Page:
Building Projects from Scratch that Make an Impact

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For more than 30 years, Steve Tourigny has been involved in the design, development, and management of many products, processes, plants, and businesses. Through his experience, he gained expertise with startups, helping companies get key projects off the ground. With extensive engineering, operations and partnering experience, he now works has an independent consultant servicing a variety of industries in an advisory capacity. 

By Michelle Segrest, Navigate Content, Inc. - Reporting for ValveWorld, ValveWorld Americas, and Pump Engineer

Steve Tourigny typically works with small- to medium-sized companies helping them work through new products or processes. They all want two things—low cost and fast results.  “They are all trying to find the ‘best of breed’ solutions,” he said. “They are all extremely cost and schedule conscious and are continuously evaluating their core competencies versus what should be farmed out to partners. I use my extensive experience and network of contacts to guide them in specific areas.” Follow this link to read the full article.

Solve Pump & Valve Problems in Various Industries

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A customer-oriented approach combined with experience in a variety of industries has helped Tolga Arslan become an expert in maintaining and servicing a variety of pumps and valves and other hydraulic equipment. 

By Michelle Segrest, Navigate Content, Inc. - Reporting for Valve World and Pump Engineer

When it comes to solving problems with pumps and valves, it’s important to consider the industry and the type of pump. For Tolga Arslan, his varied experience in various industries has helped him to understand the specifics of pump and valve maintenance and reliability. For example, in the chemical industry, the focus may not be on the valve or the pump at all. When challenges present themselves, perhaps an examination of the mechanical seal is in order. “Especially in the chemical industry, transferring some chemicals can be difficult and dangerous,” he said. “Most companies prefer pumps with mechanical seals. The most common problem with mechanical seals are problems with the seal’s tightness. This is why I like to solve this problem by recommending and using magnetic coupling pumps.” Read the full article by following this link.

For Problem Solving Pumps & Valves, Look at the System as a Whole

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Abhijit Ray Chauduri has been associated with pump and valve selection, evaluation, procurement, and operation supervision for nearly 34 years. Currently based in Kolkata, India, he is the head of the Pumping Systems Group inside the VA TECH WABAG organization. He oversees the selection, procurement, and operational issues related to pumps, valves, and the associated electrical and mechanical equipment.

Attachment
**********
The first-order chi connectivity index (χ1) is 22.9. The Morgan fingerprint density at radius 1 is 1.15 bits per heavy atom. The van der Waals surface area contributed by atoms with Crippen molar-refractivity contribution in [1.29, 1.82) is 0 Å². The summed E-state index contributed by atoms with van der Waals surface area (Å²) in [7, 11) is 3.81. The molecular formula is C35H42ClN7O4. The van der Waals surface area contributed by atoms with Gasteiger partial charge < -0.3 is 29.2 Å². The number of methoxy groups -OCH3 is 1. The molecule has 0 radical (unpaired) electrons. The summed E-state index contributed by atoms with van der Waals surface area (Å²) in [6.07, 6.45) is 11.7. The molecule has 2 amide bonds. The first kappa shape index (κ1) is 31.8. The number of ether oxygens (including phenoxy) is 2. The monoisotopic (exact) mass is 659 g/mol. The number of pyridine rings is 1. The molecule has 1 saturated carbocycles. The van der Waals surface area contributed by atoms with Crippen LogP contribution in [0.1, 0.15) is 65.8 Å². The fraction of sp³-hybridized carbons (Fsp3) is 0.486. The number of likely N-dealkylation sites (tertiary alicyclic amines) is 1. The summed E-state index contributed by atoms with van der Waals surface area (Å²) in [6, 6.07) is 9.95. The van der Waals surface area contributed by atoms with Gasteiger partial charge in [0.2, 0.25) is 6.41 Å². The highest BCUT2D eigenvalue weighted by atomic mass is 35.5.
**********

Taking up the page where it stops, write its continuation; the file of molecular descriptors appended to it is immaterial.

By Michelle Segrest, Navigate Content, Inc. - Reporting for Pump Engineer and Valve World

Many years ago, Abhijit Ray Chaudhuri had the opportunity to listen to a lecture by I. J. Karassik, a Russian-American engineer known for his pioneering work with pumps, He wrote over 1,100 technical articles and papers on pump use and maintenance, as well as several books, including Centrifugal Pump Selection, Operation and MaintenanceEngineers' Guide to Centrifugal Pumps, and Centrifugal Pump Clinic. He also co-wrote Pump Questions and Answers, and co-edited the Pump Handbook. The lecture inspired Abhijit to forge a similar career path. “Karassik was the grand old man of the pumping industry and I heard him in a seminar at Delhi while in my final year of mechanical engineering in college,” Abhijit said. “Inspired, I joined Worthington Corporation in India as a graduate engineer trainee. I learned the basics there during my tenure, especially about chemical process pumps as well as pumps for water services. Since valves are an integral part of any pumping system, I picked up working knowledge of them.” To read the full article, please follow this link. 

Engineering At Sea and On Land

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Running the engineering department on an aircraft carrier during the first Gulf War prepared Bruce Ames for a lifelong career that kept him busy in all types of industries—paper, power, trucking, and more. Now, a lubrication engineer with ExxonMobil, he uses his diverse skills to develop programs to help his customers save money, energy, and time.

By Michelle Segrest, Navigate Content, Inc. - Reporting for Pump Engineer, Valve World and Valve World Americas

Bruce Ames’s family genes are deep in two things—engineering and the Navy. His engineer father and brother-in-law were Navy, and this family history inspired him to pursue and earn a four-year scholarship to Maine Maritime Academy. This is where he received a degree in marine engineering technology and acquired a Coast Guard license. He was commissioned by his Naval officer brother on graduation day, and shipped off to a three-year duty aboard the USS Forrestal